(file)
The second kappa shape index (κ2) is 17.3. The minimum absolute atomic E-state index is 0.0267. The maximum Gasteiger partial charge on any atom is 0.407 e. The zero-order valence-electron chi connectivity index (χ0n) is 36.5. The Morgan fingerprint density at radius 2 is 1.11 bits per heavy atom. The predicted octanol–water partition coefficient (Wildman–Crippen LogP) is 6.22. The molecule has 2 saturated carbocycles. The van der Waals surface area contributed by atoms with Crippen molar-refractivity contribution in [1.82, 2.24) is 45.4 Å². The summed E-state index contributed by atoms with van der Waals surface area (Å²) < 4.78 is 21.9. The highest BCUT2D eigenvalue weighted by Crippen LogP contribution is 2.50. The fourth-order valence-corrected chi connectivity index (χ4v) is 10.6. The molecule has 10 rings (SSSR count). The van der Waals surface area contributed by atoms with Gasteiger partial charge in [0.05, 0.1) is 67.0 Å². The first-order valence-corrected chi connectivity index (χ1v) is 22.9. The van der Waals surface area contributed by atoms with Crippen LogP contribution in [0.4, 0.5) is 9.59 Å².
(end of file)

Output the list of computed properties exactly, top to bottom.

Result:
The second kappa shape index (κ2) is 17.3. The minimum absolute atomic E-state index is 0.0267. The maximum Gasteiger partial charge on any atom is 0.407 e. The zero-order valence-electron chi connectivity index (χ0n) is 36.5. The Morgan fingerprint density at radius 2 is 1.11 bits per heavy atom. The predicted octanol–water partition coefficient (Wildman–Crippen LogP) is 6.22. The molecule has 2 saturated carbocycles. The van der Waals surface area contributed by atoms with Crippen molar-refractivity contribution in [1.82, 2.24) is 45.4 Å². The summed E-state index contributed by atoms with van der Waals surface area (Å²) < 4.78 is 21.9. The highest BCUT2D eigenvalue weighted by Crippen LogP contribution is 2.50. The fourth-order valence-corrected chi connectivity index (χ4v) is 10.6. The molecule has 10 rings (SSSR count). The van der Waals surface area contributed by atoms with Gasteiger partial charge in [0.05, 0.1) is 67.0 Å². The first-order valence-corrected chi connectivity index (χ1v) is 22.9. The van der Waals surface area contributed by atoms with Crippen LogP contribution in [0.4, 0.5) is 9.59 Å².